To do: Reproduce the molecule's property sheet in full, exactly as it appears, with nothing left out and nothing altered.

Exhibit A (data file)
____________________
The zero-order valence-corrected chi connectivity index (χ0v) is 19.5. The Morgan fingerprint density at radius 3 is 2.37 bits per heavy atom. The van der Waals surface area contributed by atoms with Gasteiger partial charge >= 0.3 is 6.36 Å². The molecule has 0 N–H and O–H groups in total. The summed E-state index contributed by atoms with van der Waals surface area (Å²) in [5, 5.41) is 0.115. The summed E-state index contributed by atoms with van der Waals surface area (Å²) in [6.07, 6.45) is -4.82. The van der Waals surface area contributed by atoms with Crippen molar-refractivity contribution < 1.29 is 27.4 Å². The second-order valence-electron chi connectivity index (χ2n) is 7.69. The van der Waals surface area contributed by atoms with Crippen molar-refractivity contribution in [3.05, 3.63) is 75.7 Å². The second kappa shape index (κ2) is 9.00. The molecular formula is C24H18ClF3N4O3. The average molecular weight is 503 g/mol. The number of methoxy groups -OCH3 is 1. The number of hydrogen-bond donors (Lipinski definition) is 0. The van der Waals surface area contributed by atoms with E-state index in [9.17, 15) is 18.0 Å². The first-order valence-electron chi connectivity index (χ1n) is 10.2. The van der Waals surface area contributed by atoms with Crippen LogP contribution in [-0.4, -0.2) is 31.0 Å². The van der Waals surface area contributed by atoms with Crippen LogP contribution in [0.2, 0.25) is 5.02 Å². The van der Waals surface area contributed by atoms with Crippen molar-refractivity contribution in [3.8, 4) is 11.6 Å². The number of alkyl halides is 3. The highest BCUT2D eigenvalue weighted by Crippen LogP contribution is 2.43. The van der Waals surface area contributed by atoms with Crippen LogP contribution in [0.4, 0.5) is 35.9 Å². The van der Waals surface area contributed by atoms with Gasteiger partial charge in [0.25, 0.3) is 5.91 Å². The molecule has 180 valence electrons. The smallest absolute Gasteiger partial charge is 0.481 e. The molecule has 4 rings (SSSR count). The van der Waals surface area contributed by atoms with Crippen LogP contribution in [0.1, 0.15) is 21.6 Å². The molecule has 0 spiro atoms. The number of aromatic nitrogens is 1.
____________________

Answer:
The zero-order valence-corrected chi connectivity index (χ0v) is 19.5. The Morgan fingerprint density at radius 3 is 2.37 bits per heavy atom. The van der Waals surface area contributed by atoms with Gasteiger partial charge >= 0.3 is 6.36 Å². The molecule has 0 N–H and O–H groups in total. The summed E-state index contributed by atoms with van der Waals surface area (Å²) in [5, 5.41) is 0.115. The summed E-state index contributed by atoms with van der Waals surface area (Å²) in [6.07, 6.45) is -4.82. The van der Waals surface area contributed by atoms with Crippen molar-refractivity contribution < 1.29 is 27.4 Å². The second-order valence-electron chi connectivity index (χ2n) is 7.69. The van der Waals surface area contributed by atoms with Crippen molar-refractivity contribution in [3.05, 3.63) is 75.7 Å². The second kappa shape index (κ2) is 9.00. The molecular formula is C24H18ClF3N4O3. The average molecular weight is 503 g/mol. The number of methoxy groups -OCH3 is 1. The number of hydrogen-bond donors (Lipinski definition) is 0. The van der Waals surface area contributed by atoms with E-state index in [9.17, 15) is 18.0 Å². The first-order valence-electron chi connectivity index (χ1n) is 10.2. The van der Waals surface area contributed by atoms with Crippen LogP contribution in [-0.4, -0.2) is 31.0 Å². The van der Waals surface area contributed by atoms with Crippen LogP contribution in [0.2, 0.25) is 5.02 Å². The van der Waals surface area contributed by atoms with Crippen molar-refractivity contribution in [3.8, 4) is 11.6 Å². The number of alkyl halides is 3. The highest BCUT2D eigenvalue weighted by Crippen LogP contribution is 2.43. The van der Waals surface area contributed by atoms with Crippen LogP contribution in [0.4, 0.5) is 35.9 Å². The van der Waals surface area contributed by atoms with Gasteiger partial charge in [0.25, 0.3) is 5.91 Å². The molecule has 180 valence electrons. The smallest absolute Gasteiger partial charge is 0.481 e. The molecule has 4 rings (SSSR count). The van der Waals surface area contributed by atoms with Crippen LogP contribution in [0.1, 0.15) is 21.6 Å². The molecule has 0 spiro atoms. The number of aromatic nitrogens is 1.